Jesus does get itchy after a while and starts a-wandering, at first just for work gigs or fishing trips with the boys at Galilee. But then he becomes ever more absorbed with the Creator and meets mesmerising hapless strangers from out of the blue. Never Ana, though.
She’s off in other realms chanting and channeling up her preferred alternative female spirit of divine wisdom from ancient Greece, Sophia. The couple’s marital drift intensifies with the appearance of John the Baptist (renamed here for agnostic cred “the Immerser”), and Jesus’ (typical male) disappearance for Forty Days in the Wilderness — which Sue Monk Kidd came frighteningly close to sticking Ana in.
Meanwhile, Little Thunder’s big brother Judas slinks back with tidings of a Roman crackdown to come. Therefore, Little Thunder dashes off a cuneiform to a woman also sure to be in harm’s way. The Romans find out about this and she falls into grave danger. Meanwhile Jesus keeps pushing the envelope too — it’s getting like Altamont and the Hell’s Angels now.
As a result, Ana and kvetching Yaltha are whisked off to ancient Egypt, with the Libyan Lavi as always reliably leading the way. Once in Alexandria the loving trio bump into Tabitha, who despite having her tongue cut out has forged a new career as a busker as seen on Oliver Plunkett Street. Through more mischief, they all get long locked away forever by a Bad Uncle with a Big Compound, under whose thumb Ana is forced to work as a scribe.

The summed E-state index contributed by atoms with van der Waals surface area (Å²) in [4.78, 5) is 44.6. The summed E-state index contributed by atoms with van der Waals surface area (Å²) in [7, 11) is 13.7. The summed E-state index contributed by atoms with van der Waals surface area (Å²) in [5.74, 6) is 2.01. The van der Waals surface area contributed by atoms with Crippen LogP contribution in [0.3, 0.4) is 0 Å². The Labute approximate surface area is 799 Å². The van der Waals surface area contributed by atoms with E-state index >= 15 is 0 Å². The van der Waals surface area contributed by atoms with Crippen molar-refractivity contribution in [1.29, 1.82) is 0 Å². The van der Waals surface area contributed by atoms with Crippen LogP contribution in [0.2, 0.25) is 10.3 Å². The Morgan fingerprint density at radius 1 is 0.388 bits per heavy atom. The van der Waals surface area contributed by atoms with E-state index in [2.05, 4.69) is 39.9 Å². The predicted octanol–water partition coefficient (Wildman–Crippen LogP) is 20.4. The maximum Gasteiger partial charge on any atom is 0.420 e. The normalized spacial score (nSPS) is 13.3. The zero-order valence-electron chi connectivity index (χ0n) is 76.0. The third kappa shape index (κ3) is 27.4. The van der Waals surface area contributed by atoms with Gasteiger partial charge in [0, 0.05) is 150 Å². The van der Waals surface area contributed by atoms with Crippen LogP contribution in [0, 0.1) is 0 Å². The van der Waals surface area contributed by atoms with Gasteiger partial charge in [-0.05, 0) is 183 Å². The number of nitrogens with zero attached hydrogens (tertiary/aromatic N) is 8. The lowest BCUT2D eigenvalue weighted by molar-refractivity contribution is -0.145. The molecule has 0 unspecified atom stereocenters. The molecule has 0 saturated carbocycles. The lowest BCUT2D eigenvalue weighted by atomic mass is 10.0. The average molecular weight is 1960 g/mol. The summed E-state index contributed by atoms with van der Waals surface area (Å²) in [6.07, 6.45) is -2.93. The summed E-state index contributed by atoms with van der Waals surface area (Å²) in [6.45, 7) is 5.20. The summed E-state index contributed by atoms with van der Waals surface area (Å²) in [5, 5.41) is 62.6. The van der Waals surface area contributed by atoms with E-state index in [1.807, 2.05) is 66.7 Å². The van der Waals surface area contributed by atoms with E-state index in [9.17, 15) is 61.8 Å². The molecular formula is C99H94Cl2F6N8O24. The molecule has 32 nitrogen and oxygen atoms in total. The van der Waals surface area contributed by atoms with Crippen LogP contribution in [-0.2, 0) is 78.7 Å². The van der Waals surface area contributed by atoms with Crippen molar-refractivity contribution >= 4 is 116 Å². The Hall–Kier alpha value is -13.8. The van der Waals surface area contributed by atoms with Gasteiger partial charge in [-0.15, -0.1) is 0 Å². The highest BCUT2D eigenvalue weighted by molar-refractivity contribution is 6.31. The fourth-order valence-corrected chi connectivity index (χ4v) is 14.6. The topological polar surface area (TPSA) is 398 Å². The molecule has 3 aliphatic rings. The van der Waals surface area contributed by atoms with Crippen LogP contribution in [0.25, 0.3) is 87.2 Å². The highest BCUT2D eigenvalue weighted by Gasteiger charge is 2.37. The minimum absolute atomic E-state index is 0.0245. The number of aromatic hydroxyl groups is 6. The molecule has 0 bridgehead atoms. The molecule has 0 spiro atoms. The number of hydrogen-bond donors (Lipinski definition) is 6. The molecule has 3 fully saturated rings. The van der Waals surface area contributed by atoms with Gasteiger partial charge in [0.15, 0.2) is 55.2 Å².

Months pass, until with the help of the ever-eager Lavi, they steal the keys and escape to an all-female arts community outside the city limits — sort of a Topanga Canyon with a Joni Mitchell too. Ana is thrilled because there’s a library and works on more shards.
The only problem is that some more Barney Rubble soldiers bumble around outside the gate for eight months, day and night, menacing her and the entire concept of Woodstock Nation or Thomas Merton drowned in soothing herbs. But the Flintstones never work up the nerve to go inside.
And remember that second fiddle, Jesus Christ? Eventually word arrives that he’s in mortal danger, and that Little Thunder better race back to Judea if she wants to see him alive one last time.
Thanks again to — you guessed it — the ever-loyal Lavi (who Ana now frees and declares her soul brother for all time) the goofy soldiers are outwitted. After a harrowing voyage, Ana squeezes in to witness the Betrayal (by her big brother), Crucifixion, and Death Agonies of her beloved husband, God.
But quickly Ana says goodbye forever — to Judea, the disciples, and the whole Jewish thing — and hikes back to the commune to pursue a lifetime of inspired scroll writing, when not in séance with Sophia. Things go well. A year later, Ana and friends dance around another scroll burial of her all-time best works. When they look into the high heavens above, they almost see Oprah toasting them with a glass of white wine.
That then is the story of The Book of Longings. And anything is possible in fiction, including the possibility that once you find a formula that enthralled O, the Oprah Magazine, you’ll use it again and again and again.